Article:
or a meeting of the Transcendentalists.
Some men think to be a real man
you must drive a Ford like my brother Fred’s.
Wheels and speed, they say, give a man
independence, new scope for adventure.
I can’t afford such luxury, but no matter.

When I walk, I stop, like Thoreau,
to examine a speckled leaf,
a milkweed beetle. I laugh
at baby squirrels trying their legs
in the ash trees. I follow a path
made by deer, marvel how rabbit ears
perk up as I approach,
how red-winged blackbirds’ defend
their nests. I whistle with cardinals
while Fred zips down the highway singing,
seeing so little.



-Previously published in Keystrokes



Wilda Morris, Workshop Chair of Poets and Patrons, has published poems in numerous anthologies, webzines, and print publications. Her first book was Szechwan Shrimp and Fortune Cookies: Poems from a Chinese Restaurant. Pequod Poems: Gamming with Moby-Dick (Kelsay Books), was published in 2019. Her blog, wildamorris.blogspot.com, features monthly poetry contests.

Thursday, November 7, 2019

at the right time by J.J. Campbell

she liked to dance naked
in the neon under a full
moon

she only wanted an audience
of one on these nights

i was never lucky enough
to be in the right place
at the right time

would only get to hear
these stories over drinks
at the corner bar the
next afternoon

i asked her once if she
would grant me permission
to show up one evening

she laughed and said no

i asked why and she
said you already know

twenty some years later
i'm still as dumbfounded
as back then

she's been divorced twice

so, i imagine the dancing
really isn't that good



J.J. Campbell (1976 - ?) is currently trapped in suburbia. He's been widely published over the years, most recently at Heroin Love Songs v2.0, Synchronized Chaos, Record Magazine, Cajun Mutt Press and The Rye Whiskey Review. You can find J.J. most days on his mildly entertaining blog, evil delights. (
https://evildelights.blogspot.com)

Wednesday, November 6, 2019

Ugliness by Joe Cottonwood

Cold day in a cool city
she walks without shoes
down Telegraph Hill.
Stops at a shattered
bottle outside Cafe
Trieste. Stoops, plucks
with delicate fingers
green spits of glass. Drops
them into a white paper bag.

People stop, stare. Maybe
mental? She’s unconcerned,
gathering glass, barefoot in a
wool dress, legs unshaved.
Pimples cluster, spatter
her face. A body heavy,
not stylish. A smile
of inner peace.

Three young men
pause, snicker.
“Hey!” one shouts.
“Don’t you know you’re ugly?”
They laugh. She’s
humming, gathering
broken glass.



Joe Cottonwood has built or repaired hundreds of houses to support his writing habit. His latest book is Foggy Dog: Poems of the Pacific Coast. He’s a pretty good carpenter and a crackerjack grandfather in the Santa Cruz Mountains of California.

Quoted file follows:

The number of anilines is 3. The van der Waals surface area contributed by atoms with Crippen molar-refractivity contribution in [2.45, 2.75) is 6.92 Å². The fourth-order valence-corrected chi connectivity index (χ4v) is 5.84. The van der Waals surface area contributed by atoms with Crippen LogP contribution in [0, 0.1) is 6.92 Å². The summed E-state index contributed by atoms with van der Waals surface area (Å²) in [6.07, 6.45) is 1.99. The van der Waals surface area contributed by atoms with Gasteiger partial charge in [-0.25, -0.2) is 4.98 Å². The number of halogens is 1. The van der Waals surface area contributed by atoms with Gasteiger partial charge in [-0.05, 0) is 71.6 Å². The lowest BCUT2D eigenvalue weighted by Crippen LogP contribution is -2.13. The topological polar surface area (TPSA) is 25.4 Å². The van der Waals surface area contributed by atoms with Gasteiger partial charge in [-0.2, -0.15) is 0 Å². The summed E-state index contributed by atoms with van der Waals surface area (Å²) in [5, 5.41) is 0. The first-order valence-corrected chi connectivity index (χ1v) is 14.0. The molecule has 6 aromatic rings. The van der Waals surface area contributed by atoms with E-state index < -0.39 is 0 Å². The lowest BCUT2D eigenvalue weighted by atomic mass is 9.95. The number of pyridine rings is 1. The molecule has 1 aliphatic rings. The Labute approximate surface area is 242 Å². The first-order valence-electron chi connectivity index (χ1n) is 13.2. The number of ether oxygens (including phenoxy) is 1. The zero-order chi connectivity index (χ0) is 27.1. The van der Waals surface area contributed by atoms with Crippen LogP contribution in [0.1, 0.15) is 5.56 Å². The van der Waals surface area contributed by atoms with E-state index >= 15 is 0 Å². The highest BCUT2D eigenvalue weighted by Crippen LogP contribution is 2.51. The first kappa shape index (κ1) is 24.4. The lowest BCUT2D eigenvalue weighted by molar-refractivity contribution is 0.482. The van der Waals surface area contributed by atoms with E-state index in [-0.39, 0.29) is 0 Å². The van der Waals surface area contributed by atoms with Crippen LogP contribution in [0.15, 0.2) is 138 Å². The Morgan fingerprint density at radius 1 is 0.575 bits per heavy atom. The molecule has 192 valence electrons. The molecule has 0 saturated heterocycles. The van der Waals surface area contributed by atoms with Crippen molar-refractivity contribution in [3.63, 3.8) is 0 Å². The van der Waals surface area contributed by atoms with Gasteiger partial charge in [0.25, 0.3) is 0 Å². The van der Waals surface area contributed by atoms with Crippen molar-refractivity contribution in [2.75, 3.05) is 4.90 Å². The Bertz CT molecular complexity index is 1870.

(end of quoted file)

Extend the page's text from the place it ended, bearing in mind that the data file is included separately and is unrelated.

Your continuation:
joecottonwood.com

Monday, November 4, 2019

Power Outage by Jason Fisk

It had been my turn to pick the movie
She spent most of the film on her phone
Then the power went out
She pulled the blanket off her lap
and I heard her rummaging in the kitchen
Soon, her assorted assemblage
of scented candles collectively burned
throughout the tiny apartment
The candle glow improved the ambiance
and everything looked less worn and dirty

The candle scents intermingled in the room
Bakery Air mixed with Mango Madness
Santa’s Pipe amalgamated with Bahama Breeze
The smell was overpowering
My head innards began to protest
pushing out against my skull
I listened to the wicks’ hiss as they burned
and I watched her thumb her phone
The blue glow of the screen
lit the underside of her face

For some reason, it was at that moment
that I knew this relationship
wasn’t going to work

Later that night
I laid next to her
and stared at the ceiling

The scent of the extinguished candles
lingered in the dark




Jason Fisk lives and writes in the suburbs of Chicago. He has worked in a psychiatric unit, labored in a cabinet factory, and mixed cement for a bricklayer. He was born in Ohio, raised in Minnesota, and has spent the last 25 years in the Chicago area.
www.jasonfisk.com

Sunday, November 3, 2019

Long Hair and Bleach by Jason Fisk

I took the garbage bags to the end of the driveway
and doused them with bleach
so no wildlife would annihilate the plastic bags
before they were taken away in the morning
The orange-yellow-pink evening light
angled through the garage window
as my dad tinkered at his workbench

I placed the bleach bottle back on the shelf
and dad turned and said, I think we need to talk
What about? I asked
Your hair…
Why? I asked
Because it’s too long. You should get it cut, he said
You’re just jealous ‘cause you don’t have any hair, I said
Maybe, he said and turned back to his work
His faded denim shirt hugged his back
as he bent over his workbench

At 46, I stand in the middle of my garage
and stare at my son’s shaggy hair
and I now know what my dad was really asking
He was asking
if I was hanging out with the wrong people
if I was drinking
if I was doing drugs
He was asking
if we could just talk for a minute
He wanted to know what was going on with me
and I insulted him…



Jason Fisk lives and writes in the suburbs of Chicago. He has worked in a psychiatric unit, labored in a cabinet factory, and mixed cement for a bricklayer. He was born in Ohio, raised in Minnesota, and has spent the last 25 years in the Chicago area. www.jasonfisk.com